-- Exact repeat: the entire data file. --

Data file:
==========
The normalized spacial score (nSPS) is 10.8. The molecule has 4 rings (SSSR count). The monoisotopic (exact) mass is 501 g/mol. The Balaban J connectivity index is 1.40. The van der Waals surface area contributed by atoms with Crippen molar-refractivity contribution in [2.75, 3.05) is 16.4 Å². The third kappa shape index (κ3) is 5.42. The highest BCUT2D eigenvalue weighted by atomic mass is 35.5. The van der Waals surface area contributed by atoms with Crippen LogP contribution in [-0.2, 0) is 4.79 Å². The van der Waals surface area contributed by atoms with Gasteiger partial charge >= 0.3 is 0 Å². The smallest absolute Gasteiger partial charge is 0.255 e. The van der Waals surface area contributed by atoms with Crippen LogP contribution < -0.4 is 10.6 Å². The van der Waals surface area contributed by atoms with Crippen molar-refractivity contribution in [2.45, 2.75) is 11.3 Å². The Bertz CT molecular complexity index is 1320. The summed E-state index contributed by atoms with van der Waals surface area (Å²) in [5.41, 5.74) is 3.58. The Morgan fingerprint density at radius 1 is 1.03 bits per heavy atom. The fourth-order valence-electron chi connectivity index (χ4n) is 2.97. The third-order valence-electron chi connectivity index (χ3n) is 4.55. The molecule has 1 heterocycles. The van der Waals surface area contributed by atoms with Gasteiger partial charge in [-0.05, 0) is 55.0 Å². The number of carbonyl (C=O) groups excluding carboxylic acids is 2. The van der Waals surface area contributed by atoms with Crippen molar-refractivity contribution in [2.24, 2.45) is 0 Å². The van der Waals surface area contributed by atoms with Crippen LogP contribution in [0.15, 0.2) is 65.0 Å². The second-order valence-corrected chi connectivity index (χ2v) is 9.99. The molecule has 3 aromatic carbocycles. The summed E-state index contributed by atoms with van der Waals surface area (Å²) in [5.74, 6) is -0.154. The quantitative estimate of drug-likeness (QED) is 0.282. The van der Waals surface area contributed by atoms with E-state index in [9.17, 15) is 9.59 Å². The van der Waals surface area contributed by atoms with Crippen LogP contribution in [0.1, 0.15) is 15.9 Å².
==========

The normalized spacial score (nSPS) is 10.8. The molecule has 4 rings (SSSR count). The monoisotopic (exact) mass is 501 g/mol. The Balaban J connectivity index is 1.40. The van der Waals surface area contributed by atoms with Crippen molar-refractivity contribution in [2.75, 3.05) is 16.4 Å². The third kappa shape index (κ3) is 5.42. The highest BCUT2D eigenvalue weighted by atomic mass is 35.5. The van der Waals surface area contributed by atoms with Crippen LogP contribution in [-0.2, 0) is 4.79 Å². The van der Waals surface area contributed by atoms with Gasteiger partial charge >= 0.3 is 0 Å². The smallest absolute Gasteiger partial charge is 0.255 e. The van der Waals surface area contributed by atoms with Crippen LogP contribution < -0.4 is 10.6 Å². The van der Waals surface area contributed by atoms with Crippen molar-refractivity contribution in [2.45, 2.75) is 11.3 Å². The Bertz CT molecular complexity index is 1320. The summed E-state index contributed by atoms with van der Waals surface area (Å²) in [5.41, 5.74) is 3.58. The Morgan fingerprint density at radius 1 is 1.03 bits per heavy atom. The fourth-order valence-electron chi connectivity index (χ4n) is 2.97. The third-order valence-electron chi connectivity index (χ3n) is 4.55. The molecule has 1 heterocycles. The van der Waals surface area contributed by atoms with Gasteiger partial charge in [-0.05, 0) is 55.0 Å². The number of carbonyl (C=O) groups excluding carboxylic acids is 2. The van der Waals surface area contributed by atoms with Crippen molar-refractivity contribution in [2.24, 2.45) is 0 Å². The van der Waals surface area contributed by atoms with Crippen LogP contribution in [0.15, 0.2) is 65.0 Å². The second-order valence-corrected chi connectivity index (χ2v) is 9.99. The molecule has 3 aromatic carbocycles. The summed E-state index contributed by atoms with van der Waals surface area (Å²) in [5.74, 6) is -0.154. The quantitative estimate of drug-likeness (QED) is 0.282. The van der Waals surface area contributed by atoms with E-state index in [9.17, 15) is 9.59 Å². The van der Waals surface area contributed by atoms with Crippen LogP contribution in [0.1, 0.15) is 15.9 Å².